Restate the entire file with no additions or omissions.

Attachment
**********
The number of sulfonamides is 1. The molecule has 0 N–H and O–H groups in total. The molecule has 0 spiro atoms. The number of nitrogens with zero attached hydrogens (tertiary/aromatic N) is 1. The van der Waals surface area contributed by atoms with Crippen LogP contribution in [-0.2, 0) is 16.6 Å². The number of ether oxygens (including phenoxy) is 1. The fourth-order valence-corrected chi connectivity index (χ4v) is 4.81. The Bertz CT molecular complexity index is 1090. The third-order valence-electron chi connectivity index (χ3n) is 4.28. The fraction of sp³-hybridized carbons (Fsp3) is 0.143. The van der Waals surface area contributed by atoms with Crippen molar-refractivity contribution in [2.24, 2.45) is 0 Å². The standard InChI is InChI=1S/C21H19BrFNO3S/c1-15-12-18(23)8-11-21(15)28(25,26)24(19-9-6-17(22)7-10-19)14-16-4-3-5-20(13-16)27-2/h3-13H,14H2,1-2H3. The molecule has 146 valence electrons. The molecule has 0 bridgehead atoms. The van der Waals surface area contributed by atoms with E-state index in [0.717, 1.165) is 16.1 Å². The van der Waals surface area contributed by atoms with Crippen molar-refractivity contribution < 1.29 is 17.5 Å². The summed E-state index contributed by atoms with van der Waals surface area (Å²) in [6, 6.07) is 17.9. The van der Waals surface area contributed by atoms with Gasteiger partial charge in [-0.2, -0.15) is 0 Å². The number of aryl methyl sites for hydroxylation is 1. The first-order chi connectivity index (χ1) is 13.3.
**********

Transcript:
The number of sulfonamides is 1. The molecule has 0 N–H and O–H groups in total. The molecule has 0 spiro atoms. The number of nitrogens with zero attached hydrogens (tertiary/aromatic N) is 1. The van der Waals surface area contributed by atoms with Crippen LogP contribution in [-0.2, 0) is 16.6 Å². The number of ether oxygens (including phenoxy) is 1. The fourth-order valence-corrected chi connectivity index (χ4v) is 4.81. The Bertz CT molecular complexity index is 1090. The third-order valence-electron chi connectivity index (χ3n) is 4.28. The fraction of sp³-hybridized carbons (Fsp3) is 0.143. The van der Waals surface area contributed by atoms with Crippen molar-refractivity contribution in [2.24, 2.45) is 0 Å². The standard InChI is InChI=1S/C21H19BrFNO3S/c1-15-12-18(23)8-11-21(15)28(25,26)24(19-9-6-17(22)7-10-19)14-16-4-3-5-20(13-16)27-2/h3-13H,14H2,1-2H3. The molecule has 146 valence electrons. The molecule has 0 bridgehead atoms. The van der Waals surface area contributed by atoms with E-state index in [0.717, 1.165) is 16.1 Å². The van der Waals surface area contributed by atoms with Crippen molar-refractivity contribution < 1.29 is 17.5 Å². The summed E-state index contributed by atoms with van der Waals surface area (Å²) in [6, 6.07) is 17.9. The van der Waals surface area contributed by atoms with Gasteiger partial charge in [-0.2, -0.15) is 0 Å². The number of aryl methyl sites for hydroxylation is 1. The first-order chi connectivity index (χ1) is 13.3.